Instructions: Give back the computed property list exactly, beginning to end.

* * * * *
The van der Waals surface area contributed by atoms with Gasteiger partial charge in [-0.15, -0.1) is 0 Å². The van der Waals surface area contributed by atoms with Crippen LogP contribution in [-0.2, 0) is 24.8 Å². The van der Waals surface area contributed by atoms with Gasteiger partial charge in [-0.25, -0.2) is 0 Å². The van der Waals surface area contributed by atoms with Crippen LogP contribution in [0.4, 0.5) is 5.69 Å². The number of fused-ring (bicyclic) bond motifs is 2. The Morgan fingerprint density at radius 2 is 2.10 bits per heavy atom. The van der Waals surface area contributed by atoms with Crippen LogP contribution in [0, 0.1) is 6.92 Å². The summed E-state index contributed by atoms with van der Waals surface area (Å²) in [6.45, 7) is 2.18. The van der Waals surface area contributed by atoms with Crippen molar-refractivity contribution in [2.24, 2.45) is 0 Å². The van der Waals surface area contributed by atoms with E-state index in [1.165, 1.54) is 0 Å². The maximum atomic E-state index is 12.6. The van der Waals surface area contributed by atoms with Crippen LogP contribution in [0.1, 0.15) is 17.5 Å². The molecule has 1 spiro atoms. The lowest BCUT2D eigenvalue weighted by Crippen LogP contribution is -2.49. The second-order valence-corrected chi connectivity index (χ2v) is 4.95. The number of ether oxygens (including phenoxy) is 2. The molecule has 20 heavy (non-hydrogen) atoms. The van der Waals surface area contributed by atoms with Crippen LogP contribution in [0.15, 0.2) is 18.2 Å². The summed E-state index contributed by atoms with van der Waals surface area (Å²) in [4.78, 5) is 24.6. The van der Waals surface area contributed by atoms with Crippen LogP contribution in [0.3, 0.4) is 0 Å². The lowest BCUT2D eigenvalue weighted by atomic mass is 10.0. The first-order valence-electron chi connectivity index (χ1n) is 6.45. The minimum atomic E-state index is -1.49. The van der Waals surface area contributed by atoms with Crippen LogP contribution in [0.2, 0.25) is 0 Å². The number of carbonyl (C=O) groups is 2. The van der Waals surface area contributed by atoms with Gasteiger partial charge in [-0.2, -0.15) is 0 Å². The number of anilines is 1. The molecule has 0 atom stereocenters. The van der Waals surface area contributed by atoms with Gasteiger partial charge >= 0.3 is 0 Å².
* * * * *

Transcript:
The van der Waals surface area contributed by atoms with Gasteiger partial charge in [-0.15, -0.1) is 0 Å². The van der Waals surface area contributed by atoms with Crippen LogP contribution in [-0.2, 0) is 24.8 Å². The van der Waals surface area contributed by atoms with Gasteiger partial charge in [-0.25, -0.2) is 0 Å². The van der Waals surface area contributed by atoms with Crippen LogP contribution in [0.4, 0.5) is 5.69 Å². The number of fused-ring (bicyclic) bond motifs is 2. The Morgan fingerprint density at radius 2 is 2.10 bits per heavy atom. The van der Waals surface area contributed by atoms with Crippen LogP contribution in [0, 0.1) is 6.92 Å². The summed E-state index contributed by atoms with van der Waals surface area (Å²) in [6.45, 7) is 2.18. The van der Waals surface area contributed by atoms with Crippen molar-refractivity contribution in [2.24, 2.45) is 0 Å². The van der Waals surface area contributed by atoms with E-state index in [1.165, 1.54) is 0 Å². The maximum atomic E-state index is 12.6. The van der Waals surface area contributed by atoms with Crippen LogP contribution in [0.1, 0.15) is 17.5 Å². The molecule has 1 spiro atoms. The lowest BCUT2D eigenvalue weighted by Crippen LogP contribution is -2.49. The second-order valence-corrected chi connectivity index (χ2v) is 4.95. The number of ether oxygens (including phenoxy) is 2. The molecule has 20 heavy (non-hydrogen) atoms. The van der Waals surface area contributed by atoms with Crippen LogP contribution in [0.15, 0.2) is 18.2 Å². The summed E-state index contributed by atoms with van der Waals surface area (Å²) in [4.78, 5) is 24.6. The van der Waals surface area contributed by atoms with Crippen LogP contribution in [0.3, 0.4) is 0 Å². The lowest BCUT2D eigenvalue weighted by atomic mass is 10.0. The first-order valence-electron chi connectivity index (χ1n) is 6.45. The minimum atomic E-state index is -1.49. The van der Waals surface area contributed by atoms with Crippen LogP contribution in [0.2, 0.25) is 0 Å². The number of carbonyl (C=O) groups is 2. The van der Waals surface area contributed by atoms with Gasteiger partial charge in [-0.2, -0.15) is 0 Å². The number of anilines is 1. The molecule has 0 atom stereocenters. The van der Waals surface area contributed by atoms with Gasteiger partial charge >= 0.3 is 0 Å².